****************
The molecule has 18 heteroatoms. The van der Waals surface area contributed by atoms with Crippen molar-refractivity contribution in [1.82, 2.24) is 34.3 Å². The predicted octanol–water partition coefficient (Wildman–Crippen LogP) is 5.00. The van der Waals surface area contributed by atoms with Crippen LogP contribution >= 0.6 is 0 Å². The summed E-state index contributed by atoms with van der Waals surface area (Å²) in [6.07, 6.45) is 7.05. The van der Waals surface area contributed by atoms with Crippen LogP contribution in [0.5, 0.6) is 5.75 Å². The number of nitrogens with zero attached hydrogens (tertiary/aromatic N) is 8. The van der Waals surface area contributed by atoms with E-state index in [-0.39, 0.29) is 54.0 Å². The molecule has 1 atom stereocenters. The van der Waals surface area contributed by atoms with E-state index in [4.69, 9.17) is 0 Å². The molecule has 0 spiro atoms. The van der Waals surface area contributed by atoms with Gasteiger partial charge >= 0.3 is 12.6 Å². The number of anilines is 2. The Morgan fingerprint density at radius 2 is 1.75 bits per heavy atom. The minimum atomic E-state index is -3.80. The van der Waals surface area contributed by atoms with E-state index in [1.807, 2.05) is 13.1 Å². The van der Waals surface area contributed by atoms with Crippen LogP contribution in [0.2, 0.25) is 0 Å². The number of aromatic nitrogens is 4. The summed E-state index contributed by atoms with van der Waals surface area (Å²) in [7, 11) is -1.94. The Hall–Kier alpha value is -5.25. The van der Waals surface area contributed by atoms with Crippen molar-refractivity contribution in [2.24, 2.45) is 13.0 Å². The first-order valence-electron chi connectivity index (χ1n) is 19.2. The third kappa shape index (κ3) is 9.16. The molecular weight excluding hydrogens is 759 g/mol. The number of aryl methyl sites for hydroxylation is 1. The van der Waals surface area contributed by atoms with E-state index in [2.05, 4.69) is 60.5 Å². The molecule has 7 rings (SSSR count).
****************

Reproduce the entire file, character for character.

The molecule has 18 heteroatoms. The van der Waals surface area contributed by atoms with Crippen molar-refractivity contribution in [1.82, 2.24) is 34.3 Å². The predicted octanol–water partition coefficient (Wildman–Crippen LogP) is 5.00. The van der Waals surface area contributed by atoms with Crippen LogP contribution >= 0.6 is 0 Å². The summed E-state index contributed by atoms with van der Waals surface area (Å²) in [6.07, 6.45) is 7.05. The van der Waals surface area contributed by atoms with Crippen LogP contribution in [0.5, 0.6) is 5.75 Å². The number of nitrogens with zero attached hydrogens (tertiary/aromatic N) is 8. The van der Waals surface area contributed by atoms with E-state index in [-0.39, 0.29) is 54.0 Å². The molecule has 1 atom stereocenters. The van der Waals surface area contributed by atoms with E-state index in [4.69, 9.17) is 0 Å². The molecule has 0 spiro atoms. The van der Waals surface area contributed by atoms with Gasteiger partial charge >= 0.3 is 12.6 Å². The number of anilines is 2. The Morgan fingerprint density at radius 2 is 1.75 bits per heavy atom. The minimum atomic E-state index is -3.80. The van der Waals surface area contributed by atoms with E-state index in [1.807, 2.05) is 13.1 Å². The van der Waals surface area contributed by atoms with Crippen LogP contribution in [0.2, 0.25) is 0 Å². The number of aromatic nitrogens is 4. The summed E-state index contributed by atoms with van der Waals surface area (Å²) in [7, 11) is -1.94. The Hall–Kier alpha value is -5.25. The van der Waals surface area contributed by atoms with Crippen molar-refractivity contribution in [2.24, 2.45) is 13.0 Å². The first-order valence-electron chi connectivity index (χ1n) is 19.2. The third kappa shape index (κ3) is 9.16. The molecular weight excluding hydrogens is 759 g/mol. The number of aryl methyl sites for hydroxylation is 1. The van der Waals surface area contributed by atoms with E-state index in [2.05, 4.69) is 60.5 Å². The molecule has 7 rings (SSSR count).